The rules are simple:
What: 10 picture books you can’t live without
Who: Anyone who is interested—educators, authors, media specialists, librarians, parents, and book lovers.
When: Thursday, August 10, 2017
Where: All posts will be linked on the Picture Book 10 for 10 Google Community Site.
Our 2017 Topic: Favorite Picture Books to Use in the Secondary Classroom
Ricki: This book is beautifully written and the characterization is wonderfully done. I enjoy reading this book to discuss the intricacy of picture books and their application within units. This books reminds older students that picture books aren’t just for young kids.
Kellee: I feel that this picture book portrays a part of the Civil Rights Movement that most kids don’t know about unless they’ve been explicitly talked to about it. Freedom Summer gives me a way to start the conversation.
Red: A Crayon’s Story by Michael Hall (Greenwillow, 2015).
Ricki: We use this book when we talk about identity. I love reading this text aloud and then asking students about the author’s purpose. Many think that he is discussing disability and others argue that he is discussing gender identity. The interpretations remind us how texts give different interpretations, and this is a very good thing.
Kellee: Identity is something that everyone is struggling with in middle school, and I loved reading this book with my students and listening to their conversation about the crayons. When they begin to connect it to human identity, some really fascinating discussions break out.
Ricki: I love to read this book on the first day or on any day that I am noticing classroom tensions. What I love about this book is that it teaches kindness without being didactic. The story goes beyond the theme of kindness and reminds readers about regret. This is a beautiful book that earns its place in classrooms of all levels.
Kellee: I begin every year with this book, and my students make kindness goals for the year to help ripple kindness throughout the school.
Locomotive by Brian Floca (Atheneum, 2013).
Ricki: I love to show this book right before a research project/paper. It shows an example of high quality research and reminds readers that a lot of research is required in order to present a high quality product.
Tomás and the Library Lady by Pat Mora (Knopf, 1997).
Ricki: This is a great book to start a conversation about being culturally responsive to other people. The library lady is very sensitive to Tomás, and the book makes readers want to be better people. My bilingual education teacher read this to my class, and I think of it often. I always enjoy reading it aloud.
The Dot by Peter H. Reynolds (Candlewick, 2003).
Kellee: I love to participate in Dot Day because it truly shows kids the range of what art is and the importance of creativity. I use The Dot to introduce this discussion then every student makes their own dot that symbolizes them.
Ricki: This is a fantastic book to discuss imagination. I show this book when I am trying to kickstart ideas about projects. Because I make strong attempts to allow a lot of flexibility in projects, this book is great to simply inspire students to examine ideas differently.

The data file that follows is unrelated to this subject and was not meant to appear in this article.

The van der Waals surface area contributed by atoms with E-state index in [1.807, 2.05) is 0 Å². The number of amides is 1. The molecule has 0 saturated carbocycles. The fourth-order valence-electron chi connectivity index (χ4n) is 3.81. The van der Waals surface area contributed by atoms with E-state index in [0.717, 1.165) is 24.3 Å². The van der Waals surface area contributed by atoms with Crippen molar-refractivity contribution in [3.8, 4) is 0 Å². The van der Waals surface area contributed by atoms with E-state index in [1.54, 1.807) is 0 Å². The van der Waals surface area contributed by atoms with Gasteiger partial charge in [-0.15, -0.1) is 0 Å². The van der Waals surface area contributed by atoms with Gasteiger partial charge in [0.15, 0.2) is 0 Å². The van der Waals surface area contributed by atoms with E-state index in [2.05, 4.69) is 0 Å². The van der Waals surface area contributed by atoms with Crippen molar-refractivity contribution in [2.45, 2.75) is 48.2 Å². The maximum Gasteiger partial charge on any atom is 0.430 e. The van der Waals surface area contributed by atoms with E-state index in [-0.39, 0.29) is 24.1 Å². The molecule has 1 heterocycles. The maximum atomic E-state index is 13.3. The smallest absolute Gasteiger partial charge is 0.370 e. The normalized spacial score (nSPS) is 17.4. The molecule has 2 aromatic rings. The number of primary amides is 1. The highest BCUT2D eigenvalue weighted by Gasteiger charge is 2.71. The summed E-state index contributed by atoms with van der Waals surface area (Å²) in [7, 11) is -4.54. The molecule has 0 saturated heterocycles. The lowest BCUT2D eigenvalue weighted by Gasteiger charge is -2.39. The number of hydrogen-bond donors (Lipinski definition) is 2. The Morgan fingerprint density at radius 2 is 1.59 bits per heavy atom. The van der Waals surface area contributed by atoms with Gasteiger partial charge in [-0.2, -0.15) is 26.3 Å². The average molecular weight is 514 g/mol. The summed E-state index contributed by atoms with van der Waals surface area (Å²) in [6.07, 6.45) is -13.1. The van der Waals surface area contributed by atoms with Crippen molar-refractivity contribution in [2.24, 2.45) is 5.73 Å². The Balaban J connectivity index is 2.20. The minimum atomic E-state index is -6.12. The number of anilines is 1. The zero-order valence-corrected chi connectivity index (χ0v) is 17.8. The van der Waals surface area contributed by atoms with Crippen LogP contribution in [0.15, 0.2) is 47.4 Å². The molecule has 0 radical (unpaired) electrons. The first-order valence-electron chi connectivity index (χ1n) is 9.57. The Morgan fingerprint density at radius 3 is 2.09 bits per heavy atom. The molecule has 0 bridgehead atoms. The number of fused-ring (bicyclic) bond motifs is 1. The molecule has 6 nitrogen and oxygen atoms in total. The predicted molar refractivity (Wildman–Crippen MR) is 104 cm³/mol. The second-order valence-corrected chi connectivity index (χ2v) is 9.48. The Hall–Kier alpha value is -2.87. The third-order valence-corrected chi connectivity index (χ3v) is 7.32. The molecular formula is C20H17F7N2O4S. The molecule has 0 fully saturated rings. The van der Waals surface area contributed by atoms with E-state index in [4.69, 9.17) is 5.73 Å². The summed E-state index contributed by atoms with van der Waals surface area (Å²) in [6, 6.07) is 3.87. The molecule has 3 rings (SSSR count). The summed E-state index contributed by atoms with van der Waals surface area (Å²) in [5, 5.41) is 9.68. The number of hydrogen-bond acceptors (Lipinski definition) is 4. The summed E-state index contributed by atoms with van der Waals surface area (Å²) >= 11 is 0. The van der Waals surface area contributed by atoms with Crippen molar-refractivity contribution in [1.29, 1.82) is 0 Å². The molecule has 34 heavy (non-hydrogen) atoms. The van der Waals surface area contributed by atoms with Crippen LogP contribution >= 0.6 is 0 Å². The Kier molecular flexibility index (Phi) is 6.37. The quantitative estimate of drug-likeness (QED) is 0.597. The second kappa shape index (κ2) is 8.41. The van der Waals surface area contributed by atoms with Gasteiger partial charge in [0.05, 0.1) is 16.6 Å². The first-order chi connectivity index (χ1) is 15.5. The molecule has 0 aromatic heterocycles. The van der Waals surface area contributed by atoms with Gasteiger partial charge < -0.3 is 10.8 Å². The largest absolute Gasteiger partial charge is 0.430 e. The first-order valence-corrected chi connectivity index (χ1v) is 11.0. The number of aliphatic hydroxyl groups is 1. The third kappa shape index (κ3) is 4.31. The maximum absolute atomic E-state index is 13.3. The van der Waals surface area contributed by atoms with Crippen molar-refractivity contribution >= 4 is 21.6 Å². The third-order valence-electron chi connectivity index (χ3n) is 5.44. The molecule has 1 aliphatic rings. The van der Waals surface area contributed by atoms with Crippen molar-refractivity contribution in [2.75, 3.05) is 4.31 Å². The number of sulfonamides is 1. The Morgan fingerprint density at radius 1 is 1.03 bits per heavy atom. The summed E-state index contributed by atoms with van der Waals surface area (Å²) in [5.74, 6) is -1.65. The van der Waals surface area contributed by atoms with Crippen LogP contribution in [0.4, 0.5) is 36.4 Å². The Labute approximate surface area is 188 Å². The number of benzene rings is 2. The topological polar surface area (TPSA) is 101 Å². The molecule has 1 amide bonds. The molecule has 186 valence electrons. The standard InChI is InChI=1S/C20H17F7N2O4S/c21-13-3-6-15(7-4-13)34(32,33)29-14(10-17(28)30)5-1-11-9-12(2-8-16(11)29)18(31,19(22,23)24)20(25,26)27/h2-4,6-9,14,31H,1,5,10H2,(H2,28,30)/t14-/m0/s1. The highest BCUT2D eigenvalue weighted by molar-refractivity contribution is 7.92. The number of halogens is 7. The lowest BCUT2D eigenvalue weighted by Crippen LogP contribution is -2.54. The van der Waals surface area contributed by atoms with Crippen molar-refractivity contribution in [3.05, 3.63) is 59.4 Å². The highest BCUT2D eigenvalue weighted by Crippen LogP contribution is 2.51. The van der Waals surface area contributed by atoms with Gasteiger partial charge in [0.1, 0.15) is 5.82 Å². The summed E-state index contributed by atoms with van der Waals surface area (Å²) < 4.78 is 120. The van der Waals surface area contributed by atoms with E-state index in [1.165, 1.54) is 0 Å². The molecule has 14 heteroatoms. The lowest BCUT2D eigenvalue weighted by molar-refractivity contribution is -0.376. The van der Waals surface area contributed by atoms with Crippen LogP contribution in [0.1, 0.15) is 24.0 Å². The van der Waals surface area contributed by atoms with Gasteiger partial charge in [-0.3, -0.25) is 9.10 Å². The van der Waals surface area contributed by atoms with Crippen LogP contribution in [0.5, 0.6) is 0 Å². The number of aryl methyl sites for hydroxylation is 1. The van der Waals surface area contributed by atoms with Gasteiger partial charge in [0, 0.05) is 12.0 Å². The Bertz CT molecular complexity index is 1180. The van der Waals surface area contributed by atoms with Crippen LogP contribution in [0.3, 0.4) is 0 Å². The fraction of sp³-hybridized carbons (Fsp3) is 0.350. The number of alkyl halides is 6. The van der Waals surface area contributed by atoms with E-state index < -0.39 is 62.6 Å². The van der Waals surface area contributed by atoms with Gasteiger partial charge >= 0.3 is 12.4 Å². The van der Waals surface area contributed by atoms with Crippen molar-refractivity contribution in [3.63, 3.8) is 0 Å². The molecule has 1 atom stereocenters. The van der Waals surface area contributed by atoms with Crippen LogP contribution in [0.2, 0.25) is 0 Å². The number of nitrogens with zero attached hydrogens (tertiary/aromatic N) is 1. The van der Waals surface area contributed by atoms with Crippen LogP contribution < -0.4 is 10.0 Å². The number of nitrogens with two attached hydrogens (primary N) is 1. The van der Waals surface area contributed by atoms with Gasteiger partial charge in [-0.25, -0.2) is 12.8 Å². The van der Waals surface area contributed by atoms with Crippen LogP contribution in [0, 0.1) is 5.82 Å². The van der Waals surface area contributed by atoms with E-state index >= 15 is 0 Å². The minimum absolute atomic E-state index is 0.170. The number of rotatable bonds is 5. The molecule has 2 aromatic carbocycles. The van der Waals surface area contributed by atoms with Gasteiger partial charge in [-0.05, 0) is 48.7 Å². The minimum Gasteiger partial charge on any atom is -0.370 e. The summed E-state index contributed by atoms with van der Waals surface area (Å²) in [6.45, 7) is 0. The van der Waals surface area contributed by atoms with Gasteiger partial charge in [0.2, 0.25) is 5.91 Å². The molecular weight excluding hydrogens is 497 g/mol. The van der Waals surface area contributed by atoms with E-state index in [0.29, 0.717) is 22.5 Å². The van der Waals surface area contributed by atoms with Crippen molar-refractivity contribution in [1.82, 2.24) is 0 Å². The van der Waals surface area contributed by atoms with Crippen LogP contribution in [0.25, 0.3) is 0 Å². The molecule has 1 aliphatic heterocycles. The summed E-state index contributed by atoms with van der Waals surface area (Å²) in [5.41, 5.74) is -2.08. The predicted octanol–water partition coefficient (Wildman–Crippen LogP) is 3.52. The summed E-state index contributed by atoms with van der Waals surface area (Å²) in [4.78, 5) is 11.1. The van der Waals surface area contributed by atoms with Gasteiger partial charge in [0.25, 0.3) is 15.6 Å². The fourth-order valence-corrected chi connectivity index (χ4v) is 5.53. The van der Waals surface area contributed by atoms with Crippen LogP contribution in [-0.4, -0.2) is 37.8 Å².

Last Stop on Market Street by Matt de la Peña (Putnam, 2015).
(Kellee & Ricki’s Review)
Kellee: I wrote a whole post just on using this book with my middle school students because students really found the depth and beauty in this amazing picture book.
Ricki: This book reminds us that picture books are anything but simple. I love to use this book to talk about themes and hidden messages in writing. Then, we apply this idea to our own writing. Reading this book reminds us to look at writing more deeply.
The Day the Crayons Quit by Drew Daywelt (Philomel, 2013).
Kellee: This is another superb crayon text that uses the idea of crayons being expected to act or do one thing really stunting the creativity and identity of the crayons. Also, the book is written in
Ricki: This book is funny, creative, and cleverly written. I’ve had students use this book for readers’ theater, and their performance was hysterical. Each student took the time to memorize their speech, and we talked about all of the qualities of a good speech.
Normal Norman by Tara Lazar (Sterling, 2016).
(Kellee & Ricki’s Review)
Kellee: I love the discussions of normal that this book brings up. You’ll notice, a lot of the picture books I read with my students discuss identity and kindness because picture books are such a perfect way to get conversations about tough subjects started. Norman shows us that what you think is normal may not be what another person thinks is normal, and being abnormal doesn’t mean anything is wrong.
Ricki: This is a great book to talk about what it means to be “normal.” I love to use this book to kick off discussions that queer the concept of normalcy.
Dear Dragon by Josh Funk (Viking, 2016).
(Kellee & Ricki’s Review)
Kellee: I am going to use Dear Dragon in my classroom for the first time this year! I want to get my student pen pals, and I am going to use Dear Dragon as an introduction to the idea. I’m not sure how I’m going to execute the pen pals yet, but there is also the theme of first impressions and judging based on looks that is perfect for our discussion on themes!
Ricki: Yes, Kellee! I have yet to use this book, but it would be a phenomenal text to start a student pen pal program! You might also use this book to talk about expectations and judgment.
What are your favorite books to use in the secondary classroom?
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